Until now, the only solution was for the PDM administrator to upgrade all the commonly used files in the vault—every time the software was upgraded. For large vaults, that is a daunting task, even with the automated batch processing available today. It is no surprise that many companies do not go through the upgrade process, accepting the impact on end-user efficiency as something that is unavoidable.
SOLIDWORKS 2020 made a subtle change on how such components are read. The software will simply read the body data saved in the file, regardless of its version. A small change with a huge payoff for both the end user and the PDM admin. It is one more example of how Dassault Systèmes, through people like Nick Birkett-Smith, senior product definition manager for assemblies, and Jeff Niederman, R&D product definition manager, have listened to the constructive feedback of its users and act to alleviate their pain.
We wanted to estimate how much time users of large assemblies would save after upgrading to SOLIDWORKS 2020, so we performed several tests.
Test #1—SOLIDWORKS 2018 Part File with 5 Configurations
For the first test, we created two files using SOLIDWORKS 2018:
- Part file (see Figure 1):
- Complex geometry
- Has 5 (five) configurations (16.5 seconds of rebuild time per configuration)
- The body data is saved for each configuration
- Assembly file (see Figure 2):
- Has 5 instances of the part as a component
- Each instance refers to a different configuration
Notice that in Figure 2 each instance opens quickly, in less than half a second each. It is clear that no part rebuild is needed.
Moreover, File Explorer reports the assembly open time to be 0.08 second (see Figure 3).
We opened the 2018 assembly in SOLIDWORKS 2019 and SOLIDWORKS 2020 and confirmed that the What’s New document is correct.
SOLIDWORKS 2019 Test
When opening the file in SOLIDWORKS 2019, it was obvious that something was not right. Take a look at the Open Progress Indicator shown in Figure 4.
The report from the Performance Evaluation tool revealed what actually happened (see Figure 5). The component instance, which used the active configuration saved in the part file, opened in 0.34 second. Each of the other instances took upwards of 20 seconds to load.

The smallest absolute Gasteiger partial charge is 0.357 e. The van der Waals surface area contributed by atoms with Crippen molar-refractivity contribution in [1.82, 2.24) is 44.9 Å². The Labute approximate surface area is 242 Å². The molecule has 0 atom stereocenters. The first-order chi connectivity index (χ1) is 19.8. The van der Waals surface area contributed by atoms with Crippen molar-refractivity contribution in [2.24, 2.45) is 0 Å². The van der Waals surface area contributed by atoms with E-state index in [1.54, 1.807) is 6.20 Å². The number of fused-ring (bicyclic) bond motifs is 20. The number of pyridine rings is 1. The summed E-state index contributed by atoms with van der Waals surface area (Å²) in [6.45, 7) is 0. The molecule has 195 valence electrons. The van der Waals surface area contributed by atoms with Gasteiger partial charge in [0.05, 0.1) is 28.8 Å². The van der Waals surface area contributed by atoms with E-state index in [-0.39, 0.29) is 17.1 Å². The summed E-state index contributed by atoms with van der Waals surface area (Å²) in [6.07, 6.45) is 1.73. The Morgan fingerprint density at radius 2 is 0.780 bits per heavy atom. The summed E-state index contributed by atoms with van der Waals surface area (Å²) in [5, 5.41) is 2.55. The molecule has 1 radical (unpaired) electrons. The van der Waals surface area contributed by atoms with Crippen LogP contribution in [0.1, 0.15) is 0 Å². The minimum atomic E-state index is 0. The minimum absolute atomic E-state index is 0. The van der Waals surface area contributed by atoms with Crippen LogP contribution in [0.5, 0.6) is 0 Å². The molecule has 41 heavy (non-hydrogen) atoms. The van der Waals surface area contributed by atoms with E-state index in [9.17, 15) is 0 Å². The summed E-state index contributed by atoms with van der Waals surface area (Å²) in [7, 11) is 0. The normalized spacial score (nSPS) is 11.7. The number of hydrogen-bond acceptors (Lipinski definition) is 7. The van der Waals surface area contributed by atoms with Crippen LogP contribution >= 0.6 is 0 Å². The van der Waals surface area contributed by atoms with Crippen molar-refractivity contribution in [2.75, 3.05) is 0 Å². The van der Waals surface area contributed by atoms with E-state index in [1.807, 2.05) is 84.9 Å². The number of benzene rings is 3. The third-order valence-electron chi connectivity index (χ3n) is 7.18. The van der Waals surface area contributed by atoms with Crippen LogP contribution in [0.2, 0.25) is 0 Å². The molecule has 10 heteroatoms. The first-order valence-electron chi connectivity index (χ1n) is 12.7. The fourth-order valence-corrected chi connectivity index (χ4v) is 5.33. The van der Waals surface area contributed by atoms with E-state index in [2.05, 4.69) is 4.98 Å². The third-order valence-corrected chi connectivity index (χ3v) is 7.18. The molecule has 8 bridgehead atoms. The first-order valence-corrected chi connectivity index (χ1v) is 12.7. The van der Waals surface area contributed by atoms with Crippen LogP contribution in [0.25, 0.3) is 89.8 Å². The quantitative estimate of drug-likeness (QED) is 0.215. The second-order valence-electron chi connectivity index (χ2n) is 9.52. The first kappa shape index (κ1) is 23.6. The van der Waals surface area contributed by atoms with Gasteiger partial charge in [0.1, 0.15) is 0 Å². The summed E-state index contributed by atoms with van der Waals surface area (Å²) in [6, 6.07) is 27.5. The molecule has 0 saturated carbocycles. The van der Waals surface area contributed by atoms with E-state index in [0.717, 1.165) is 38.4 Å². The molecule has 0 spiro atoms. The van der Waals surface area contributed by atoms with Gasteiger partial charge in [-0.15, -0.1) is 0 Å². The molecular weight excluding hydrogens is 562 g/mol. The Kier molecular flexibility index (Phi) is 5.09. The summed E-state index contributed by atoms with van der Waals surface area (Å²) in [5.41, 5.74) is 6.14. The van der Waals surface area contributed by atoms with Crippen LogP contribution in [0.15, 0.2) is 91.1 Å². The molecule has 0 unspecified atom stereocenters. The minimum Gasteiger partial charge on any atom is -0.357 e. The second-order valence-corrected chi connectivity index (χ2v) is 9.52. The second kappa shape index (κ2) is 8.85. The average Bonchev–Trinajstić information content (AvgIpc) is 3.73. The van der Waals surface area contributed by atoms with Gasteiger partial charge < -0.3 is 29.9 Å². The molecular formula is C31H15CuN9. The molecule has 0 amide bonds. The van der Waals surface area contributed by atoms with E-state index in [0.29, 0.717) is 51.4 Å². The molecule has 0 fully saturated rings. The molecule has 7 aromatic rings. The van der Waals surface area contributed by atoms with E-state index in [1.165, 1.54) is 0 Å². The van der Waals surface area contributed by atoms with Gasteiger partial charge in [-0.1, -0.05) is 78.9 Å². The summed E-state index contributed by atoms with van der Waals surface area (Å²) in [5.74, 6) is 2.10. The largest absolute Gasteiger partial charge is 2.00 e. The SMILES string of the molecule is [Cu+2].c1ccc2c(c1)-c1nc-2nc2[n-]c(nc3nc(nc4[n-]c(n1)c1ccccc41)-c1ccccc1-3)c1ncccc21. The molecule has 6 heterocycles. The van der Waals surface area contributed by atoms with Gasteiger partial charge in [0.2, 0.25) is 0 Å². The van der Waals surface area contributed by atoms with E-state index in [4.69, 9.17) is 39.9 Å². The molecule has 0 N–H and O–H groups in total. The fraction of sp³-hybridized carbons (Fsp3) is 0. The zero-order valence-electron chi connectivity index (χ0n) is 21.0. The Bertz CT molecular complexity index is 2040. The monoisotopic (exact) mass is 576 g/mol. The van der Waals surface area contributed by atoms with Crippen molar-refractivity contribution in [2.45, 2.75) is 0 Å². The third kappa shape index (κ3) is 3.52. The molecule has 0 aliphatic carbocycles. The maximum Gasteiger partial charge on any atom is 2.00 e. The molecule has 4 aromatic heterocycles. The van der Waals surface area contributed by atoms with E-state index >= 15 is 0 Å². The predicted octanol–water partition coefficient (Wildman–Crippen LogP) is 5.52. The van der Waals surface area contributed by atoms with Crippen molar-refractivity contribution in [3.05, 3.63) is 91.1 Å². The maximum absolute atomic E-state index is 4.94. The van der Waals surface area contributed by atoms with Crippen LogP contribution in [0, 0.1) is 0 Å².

We also attempted to open the 2018 assembly in Lightweight Mode using SOLIDWORKS 2019. The result was an assembly with all its components fully resolved.
SOLIDWORKS 2020 Test
When opening the same assembly in SOLIDWORKS 2020, the results were similar to the one recorded in the native release, SOLIDWORKS 2018. The assembly opened in 9 seconds!
Performance Evaluation reports the opening time for each instance to be 0.15 second (see Figure 6).
Notice in that in Figure 7, in SOLIDWORKS 2020, the 2019 assembly can open in Lightweight mode.
This was a lab test. What about performance with a real large assembly?
Test #2—Assembly with Over 80,000 Components, Saved in 2017 Format
For this test we used a large assembly provided by a company that partnered with us as part of a large assembly service. While we cannot post any pictures of the assembly, we can share the final results.
The assembly was saved in SOLIDWORKS 2017 format and contains a large number of Toolbox fasteners that have multiple configurations. These fasteners are present in the Default configuration of the assembly and they are suppressed in a NoFastener configuration.
The Default configuration contains 80,000+ components.
The NoFastener configuration contains 39,000+ components.
As we opened the 2018 assembly in SOLIDWORKS 2019 and 2020, we timed each phase of the assembly opening, using three tools:
- Open Progress Indicator
- Performance Evaluation (Generating Graphics)
- File Explorer (SOLIDWORKS Open Time)
The results are presented separately for each phase:
- Initial Graphics Load (the graphics data saved in the assembly file is displayed)
- Component Load
- Update Assembly
- Resolve (this was a strange message displayed on the Open Progress Indicator in SOLIDWORKS 2019)
- Graphics Generation
The test protocol attempted to create reproducible results. This is what we did:
- The assembly and its components were saved in SOLIDWORKS 2017 format.
- Both configurations of the assembly have their body data saved.
- There were no errors in the FeatureManager design tree.